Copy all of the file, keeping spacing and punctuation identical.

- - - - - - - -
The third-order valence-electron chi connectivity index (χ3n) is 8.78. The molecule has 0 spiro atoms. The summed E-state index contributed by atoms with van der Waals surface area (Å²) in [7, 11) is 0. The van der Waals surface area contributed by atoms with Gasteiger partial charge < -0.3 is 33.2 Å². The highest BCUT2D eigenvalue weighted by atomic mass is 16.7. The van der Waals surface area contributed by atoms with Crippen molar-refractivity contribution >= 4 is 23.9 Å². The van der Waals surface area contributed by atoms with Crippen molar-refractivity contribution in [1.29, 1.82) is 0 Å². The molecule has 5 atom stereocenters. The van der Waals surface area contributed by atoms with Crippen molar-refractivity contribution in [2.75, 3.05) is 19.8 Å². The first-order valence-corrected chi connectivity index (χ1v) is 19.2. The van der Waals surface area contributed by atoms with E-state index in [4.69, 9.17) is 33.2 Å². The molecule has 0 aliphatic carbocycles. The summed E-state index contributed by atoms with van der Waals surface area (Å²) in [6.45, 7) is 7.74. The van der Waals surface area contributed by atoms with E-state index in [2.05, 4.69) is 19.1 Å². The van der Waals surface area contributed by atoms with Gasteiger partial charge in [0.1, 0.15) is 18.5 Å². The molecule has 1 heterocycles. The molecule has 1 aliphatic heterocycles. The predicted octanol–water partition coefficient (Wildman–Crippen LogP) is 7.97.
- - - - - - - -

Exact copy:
The third-order valence-electron chi connectivity index (χ3n) is 8.78. The molecule has 0 spiro atoms. The summed E-state index contributed by atoms with van der Waals surface area (Å²) in [7, 11) is 0. The van der Waals surface area contributed by atoms with Gasteiger partial charge < -0.3 is 33.2 Å². The highest BCUT2D eigenvalue weighted by atomic mass is 16.7. The van der Waals surface area contributed by atoms with Crippen molar-refractivity contribution >= 4 is 23.9 Å². The van der Waals surface area contributed by atoms with Crippen molar-refractivity contribution in [1.29, 1.82) is 0 Å². The molecule has 5 atom stereocenters. The van der Waals surface area contributed by atoms with Crippen molar-refractivity contribution in [2.75, 3.05) is 19.8 Å². The first-order valence-corrected chi connectivity index (χ1v) is 19.2. The van der Waals surface area contributed by atoms with E-state index in [4.69, 9.17) is 33.2 Å². The molecule has 0 aliphatic carbocycles. The summed E-state index contributed by atoms with van der Waals surface area (Å²) in [6.45, 7) is 7.74. The van der Waals surface area contributed by atoms with E-state index in [2.05, 4.69) is 19.1 Å². The van der Waals surface area contributed by atoms with Gasteiger partial charge in [0.1, 0.15) is 18.5 Å². The molecule has 1 heterocycles. The molecule has 1 aliphatic heterocycles. The predicted octanol–water partition coefficient (Wildman–Crippen LogP) is 7.97.